There are misconceptions related to stormwater and Green Stormwater Infrastructure (GSI) that we will address in a series of blog postings. This first part addresses stormwater as a larger concern than what falls under environmental protection regulations. Future posts provide facts about GSI best management practices such as pervious surfaces, cold climate functionality, and other topics that present common misconceptions identified by the Vermont Green Infrastructure Roundtable. We hope that these posts will foster greater integration of GSI practices throughout the Vermont landscape.
When you hear the word stormwater, what images come to mind? More than likely, stormwater looks something like this:
For a variety of reasons, we tend to associate stormwater with the urban environment, where precipitation lands on and flows over hard surfaces, picks up pollutants, and is rapidly conveyed though a complex system of drains, pipes, and culverts to local streams or other waterways. However, stormwater is problematic in other parts of the landscape, as well. Farm fields, back roads, rural areas, and even forested lands all generate stormwater to varying degrees, particularly when soils are compacted. So why do we think of stormwater as solely an urban problem?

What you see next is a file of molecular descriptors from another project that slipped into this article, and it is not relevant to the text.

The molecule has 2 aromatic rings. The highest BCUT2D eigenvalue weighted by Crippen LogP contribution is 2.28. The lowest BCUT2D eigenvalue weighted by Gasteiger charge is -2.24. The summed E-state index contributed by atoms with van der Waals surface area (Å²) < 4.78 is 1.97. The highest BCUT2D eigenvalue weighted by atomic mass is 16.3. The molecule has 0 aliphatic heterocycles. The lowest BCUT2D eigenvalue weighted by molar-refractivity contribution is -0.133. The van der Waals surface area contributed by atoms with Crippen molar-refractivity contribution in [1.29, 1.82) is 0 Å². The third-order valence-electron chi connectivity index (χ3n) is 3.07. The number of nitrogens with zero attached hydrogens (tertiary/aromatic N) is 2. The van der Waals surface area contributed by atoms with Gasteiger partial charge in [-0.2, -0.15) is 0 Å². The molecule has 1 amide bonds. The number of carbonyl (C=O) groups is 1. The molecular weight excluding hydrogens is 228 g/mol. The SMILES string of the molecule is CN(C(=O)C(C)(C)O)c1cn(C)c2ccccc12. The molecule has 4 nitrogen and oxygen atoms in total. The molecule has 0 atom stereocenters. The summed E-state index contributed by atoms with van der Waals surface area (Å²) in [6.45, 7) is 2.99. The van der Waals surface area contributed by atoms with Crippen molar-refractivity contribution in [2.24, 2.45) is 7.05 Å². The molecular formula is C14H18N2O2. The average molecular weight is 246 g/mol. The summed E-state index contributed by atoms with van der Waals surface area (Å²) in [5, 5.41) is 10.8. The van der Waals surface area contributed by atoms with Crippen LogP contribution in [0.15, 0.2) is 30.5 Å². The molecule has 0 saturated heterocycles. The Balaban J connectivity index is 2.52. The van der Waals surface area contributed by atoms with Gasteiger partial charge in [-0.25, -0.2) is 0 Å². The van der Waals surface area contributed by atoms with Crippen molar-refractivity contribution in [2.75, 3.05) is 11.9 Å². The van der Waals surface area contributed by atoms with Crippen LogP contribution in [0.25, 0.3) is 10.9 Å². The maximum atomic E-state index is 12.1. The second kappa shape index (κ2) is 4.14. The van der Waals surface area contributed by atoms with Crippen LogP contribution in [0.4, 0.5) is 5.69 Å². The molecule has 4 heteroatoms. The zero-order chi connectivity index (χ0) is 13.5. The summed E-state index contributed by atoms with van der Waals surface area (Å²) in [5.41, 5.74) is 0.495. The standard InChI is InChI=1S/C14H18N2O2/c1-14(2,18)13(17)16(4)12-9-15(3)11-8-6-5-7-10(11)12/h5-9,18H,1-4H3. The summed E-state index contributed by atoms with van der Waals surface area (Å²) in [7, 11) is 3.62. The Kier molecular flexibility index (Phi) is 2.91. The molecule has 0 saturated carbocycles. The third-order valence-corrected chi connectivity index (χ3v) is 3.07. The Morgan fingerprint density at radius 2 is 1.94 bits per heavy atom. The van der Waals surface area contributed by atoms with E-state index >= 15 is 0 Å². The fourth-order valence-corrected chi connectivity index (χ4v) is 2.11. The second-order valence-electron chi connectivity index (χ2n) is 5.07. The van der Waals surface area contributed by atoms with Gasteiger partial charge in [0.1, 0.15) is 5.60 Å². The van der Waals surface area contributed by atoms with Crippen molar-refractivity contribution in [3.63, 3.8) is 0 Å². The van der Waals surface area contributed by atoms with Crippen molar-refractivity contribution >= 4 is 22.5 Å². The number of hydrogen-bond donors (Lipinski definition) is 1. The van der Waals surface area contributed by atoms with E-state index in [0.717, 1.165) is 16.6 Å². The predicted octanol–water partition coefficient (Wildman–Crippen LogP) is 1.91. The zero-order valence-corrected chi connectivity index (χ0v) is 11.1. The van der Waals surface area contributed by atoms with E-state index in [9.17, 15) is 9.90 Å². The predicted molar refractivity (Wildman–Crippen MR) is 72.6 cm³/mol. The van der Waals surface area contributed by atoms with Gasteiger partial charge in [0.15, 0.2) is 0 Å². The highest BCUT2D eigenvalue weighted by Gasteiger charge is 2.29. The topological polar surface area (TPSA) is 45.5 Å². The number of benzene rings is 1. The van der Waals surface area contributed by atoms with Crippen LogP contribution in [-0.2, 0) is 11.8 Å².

The 1987 amendments to the federal Clean Water Act (the “Act”) was likely the driving force behind this notion. The original Act focused on managing discharges from “point sources” – discrete conveyances that discharge directly into waterways, such as discharges from industrial plants or sewage treatment facilities. The 1987 amendments expanded the Act to cover urban “non-point sources” of pollution– those diffuse, precipitation-driven pollution sources. These changes that attempt to control pollutants running off of hard surfaces in our larger cities and now our smaller municipalities are necessary to continue to make progress in restoring water quality envisioned by the original Act.
It is important to shift our thinking to more broadly in order to minimize or avoid impacts from stormwater across many landscapes, which is especially important in a rural state such as Vermont. Stormwater also looks like this:
Stormwater is a collective problem: the activities we conduct- from maintaining lawns to home construction- have the potential to contribute pollutants to our waterways.
The pollutants carried by stormwater include nutrients such as phosphorus and nitrogen, sediment, metals, and other chemicals. These pollutants can accumulate in our waterways, causing impacts that can last decades.
Often the best strategy to manage stormwater is not to collect and convey it through a centralized system of pipes and basins, but to “Slow It, Spread It, and Sink it” – strategies that capture, treat, and infiltrate, stormwater at the locations where it is generated. These GSI strategies will help keep stormwater being generated on all lands from polluting downstream waterways.
Here are some resources to help manage stormwater from a number of sources: